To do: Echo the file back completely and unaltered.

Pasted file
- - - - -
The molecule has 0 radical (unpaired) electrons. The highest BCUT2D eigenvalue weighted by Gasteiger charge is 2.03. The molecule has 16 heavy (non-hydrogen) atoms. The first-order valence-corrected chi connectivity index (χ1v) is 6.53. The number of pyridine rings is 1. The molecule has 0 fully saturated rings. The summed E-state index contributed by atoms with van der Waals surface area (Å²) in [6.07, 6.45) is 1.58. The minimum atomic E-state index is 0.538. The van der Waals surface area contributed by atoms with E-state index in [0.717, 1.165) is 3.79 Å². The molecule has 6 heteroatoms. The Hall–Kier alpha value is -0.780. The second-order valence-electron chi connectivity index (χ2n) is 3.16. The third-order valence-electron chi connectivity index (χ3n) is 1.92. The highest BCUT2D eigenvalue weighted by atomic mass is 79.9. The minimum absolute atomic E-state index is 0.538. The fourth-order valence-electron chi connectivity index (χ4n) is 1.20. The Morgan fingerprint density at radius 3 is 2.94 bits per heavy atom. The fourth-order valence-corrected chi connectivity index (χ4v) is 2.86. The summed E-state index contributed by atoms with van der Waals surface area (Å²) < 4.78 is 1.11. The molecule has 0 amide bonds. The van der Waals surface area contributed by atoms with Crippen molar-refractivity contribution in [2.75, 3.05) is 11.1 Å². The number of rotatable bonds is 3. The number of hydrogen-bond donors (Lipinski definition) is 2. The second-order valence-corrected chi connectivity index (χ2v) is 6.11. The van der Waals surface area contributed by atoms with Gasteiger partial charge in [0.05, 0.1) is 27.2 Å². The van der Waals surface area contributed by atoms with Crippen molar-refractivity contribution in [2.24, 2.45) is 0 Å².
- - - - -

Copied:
The molecule has 0 radical (unpaired) electrons. The highest BCUT2D eigenvalue weighted by Gasteiger charge is 2.03. The molecule has 16 heavy (non-hydrogen) atoms. The first-order valence-corrected chi connectivity index (χ1v) is 6.53. The number of pyridine rings is 1. The molecule has 0 fully saturated rings. The summed E-state index contributed by atoms with van der Waals surface area (Å²) in [6.07, 6.45) is 1.58. The minimum atomic E-state index is 0.538. The van der Waals surface area contributed by atoms with E-state index in [0.717, 1.165) is 3.79 Å². The molecule has 6 heteroatoms. The Hall–Kier alpha value is -0.780. The second-order valence-electron chi connectivity index (χ2n) is 3.16. The third-order valence-electron chi connectivity index (χ3n) is 1.92. The highest BCUT2D eigenvalue weighted by atomic mass is 79.9. The minimum absolute atomic E-state index is 0.538. The fourth-order valence-electron chi connectivity index (χ4n) is 1.20. The Morgan fingerprint density at radius 3 is 2.94 bits per heavy atom. The fourth-order valence-corrected chi connectivity index (χ4v) is 2.86. The summed E-state index contributed by atoms with van der Waals surface area (Å²) < 4.78 is 1.11. The molecule has 0 amide bonds. The van der Waals surface area contributed by atoms with Crippen molar-refractivity contribution in [2.75, 3.05) is 11.1 Å². The number of rotatable bonds is 3. The number of hydrogen-bond donors (Lipinski definition) is 2. The second-order valence-corrected chi connectivity index (χ2v) is 6.11. The van der Waals surface area contributed by atoms with Gasteiger partial charge in [0.05, 0.1) is 27.2 Å². The van der Waals surface area contributed by atoms with Crippen molar-refractivity contribution in [2.24, 2.45) is 0 Å².